Keeping your New Year’s resolutions may be easier than you think

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  • Many people set themselves goals at the beginning of a new year
  • Yet, these goals are often not achieved
  • Researchers explain that success lies in the way we state our resolutions

Whether it’s losing weight or starting a new hobby – we are all familiar with setting ambitious goals for the new year, only to find ourselves a few months later having achieved nothing. 

Fortunately, according to a recent study, it's fairly easy to increase the chances of successfully achieving your New Year’s resolutions. 

The secret to success

The secret to success lies in the way you phrase your resolution, according to researchers.

This conclusion was reached after conducting a large-scale experiment with 1 066 participants from the general public.

“We investigated what resolutions people make when they are free to formulate them, whether different resolutions reach differing success rates, and whether it is possible to increase the likelihood of a resolution’s success,” the researchers explained. 

After formulating their resolutions, the participants were divided into three groups based on the amount of support they got through the year: one group got no support at all, the other had only some support and the third group received extended support.

Popular resolutions

Scientists found that some of the most popular resolutions involved physical health, losing weight and eating habits. 

Co-author of the study, Professor Per Carlbring, said, “It was found that the support given to the participants did not make much of a difference when it came down to how well participants kept their resolutions throughout the year. What surprised us were the results on how to phrase your resolution.”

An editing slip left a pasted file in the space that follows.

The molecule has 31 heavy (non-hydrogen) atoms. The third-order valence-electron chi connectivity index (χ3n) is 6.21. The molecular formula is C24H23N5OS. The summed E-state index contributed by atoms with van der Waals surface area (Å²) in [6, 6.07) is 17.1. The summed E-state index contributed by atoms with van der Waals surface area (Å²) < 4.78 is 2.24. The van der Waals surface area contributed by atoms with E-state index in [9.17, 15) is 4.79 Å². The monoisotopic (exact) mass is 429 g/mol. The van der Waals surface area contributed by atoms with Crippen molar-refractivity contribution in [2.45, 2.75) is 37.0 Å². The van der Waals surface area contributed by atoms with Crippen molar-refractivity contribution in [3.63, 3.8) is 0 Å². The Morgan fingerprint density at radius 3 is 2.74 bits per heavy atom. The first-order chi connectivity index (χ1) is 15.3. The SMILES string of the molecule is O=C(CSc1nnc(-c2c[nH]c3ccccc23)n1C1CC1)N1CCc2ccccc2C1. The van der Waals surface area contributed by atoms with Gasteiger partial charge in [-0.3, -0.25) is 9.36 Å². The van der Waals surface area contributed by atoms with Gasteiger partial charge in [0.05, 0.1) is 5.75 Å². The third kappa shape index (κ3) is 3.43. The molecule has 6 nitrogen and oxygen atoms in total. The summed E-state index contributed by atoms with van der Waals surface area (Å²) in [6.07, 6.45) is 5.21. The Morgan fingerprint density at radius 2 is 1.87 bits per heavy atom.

Findings indicate that participants were more successful when they phrased their resolution starting with “I will start to” than when they phrased it “I will quit/avoid”. 

This means that participants were less successful at what researchers describe as avoidance-oriented goals (quitting or staying away from something), and more successful when setting approach-oriented goals (adopting a new habit). 

Is it really as easy as changing the way you phrase your resolution?

According to Professor Carlbring, “In many cases, rephrasing your resolution could definitely work. For example, if your goal is to stop eating sweets in order to lose weight, you will most likely be more successful if you say 'I will eat fruit several times a day' instead.

"You then replace sweets with something healthier, which probably means you will lose weight and also keep your resolution. You cannot erase a behaviour, but you can replace it with something else.”

READ | Tips to keep your New Year's resolutions

READ | New Year's resolutions didn't stick? Try a Monday reset

READ | Some solid advice on New Year's resolutions that might stick

Image credit:, Pexels
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